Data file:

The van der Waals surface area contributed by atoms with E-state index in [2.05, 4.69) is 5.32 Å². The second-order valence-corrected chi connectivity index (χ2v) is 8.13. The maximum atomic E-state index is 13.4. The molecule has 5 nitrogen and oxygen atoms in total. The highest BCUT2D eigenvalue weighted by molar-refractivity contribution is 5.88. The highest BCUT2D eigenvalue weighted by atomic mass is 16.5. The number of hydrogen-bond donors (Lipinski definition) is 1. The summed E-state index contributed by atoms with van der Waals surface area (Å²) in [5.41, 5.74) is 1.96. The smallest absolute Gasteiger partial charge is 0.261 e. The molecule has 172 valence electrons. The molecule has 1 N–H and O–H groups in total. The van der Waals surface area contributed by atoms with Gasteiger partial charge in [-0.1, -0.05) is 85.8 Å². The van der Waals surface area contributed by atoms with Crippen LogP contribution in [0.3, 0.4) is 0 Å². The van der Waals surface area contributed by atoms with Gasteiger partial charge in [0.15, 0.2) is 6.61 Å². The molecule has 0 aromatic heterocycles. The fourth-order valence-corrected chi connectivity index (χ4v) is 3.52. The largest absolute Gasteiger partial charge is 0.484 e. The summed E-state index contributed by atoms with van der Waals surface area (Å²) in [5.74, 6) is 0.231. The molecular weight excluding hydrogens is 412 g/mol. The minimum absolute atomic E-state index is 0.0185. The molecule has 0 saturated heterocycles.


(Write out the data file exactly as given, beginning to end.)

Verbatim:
The van der Waals surface area contributed by atoms with E-state index in [2.05, 4.69) is 5.32 Å². The second-order valence-corrected chi connectivity index (χ2v) is 8.13. The maximum atomic E-state index is 13.4. The molecule has 5 nitrogen and oxygen atoms in total. The highest BCUT2D eigenvalue weighted by molar-refractivity contribution is 5.88. The highest BCUT2D eigenvalue weighted by atomic mass is 16.5. The number of hydrogen-bond donors (Lipinski definition) is 1. The summed E-state index contributed by atoms with van der Waals surface area (Å²) in [5.41, 5.74) is 1.96. The smallest absolute Gasteiger partial charge is 0.261 e. The molecule has 172 valence electrons. The molecule has 1 N–H and O–H groups in total. The van der Waals surface area contributed by atoms with Gasteiger partial charge in [-0.1, -0.05) is 85.8 Å². The van der Waals surface area contributed by atoms with Crippen LogP contribution in [0.3, 0.4) is 0 Å². The van der Waals surface area contributed by atoms with Gasteiger partial charge in [0.15, 0.2) is 6.61 Å². The molecule has 0 aromatic heterocycles. The fourth-order valence-corrected chi connectivity index (χ4v) is 3.52. The largest absolute Gasteiger partial charge is 0.484 e. The summed E-state index contributed by atoms with van der Waals surface area (Å²) in [5.74, 6) is 0.231. The molecular weight excluding hydrogens is 412 g/mol. The minimum absolute atomic E-state index is 0.0185. The molecule has 0 saturated heterocycles.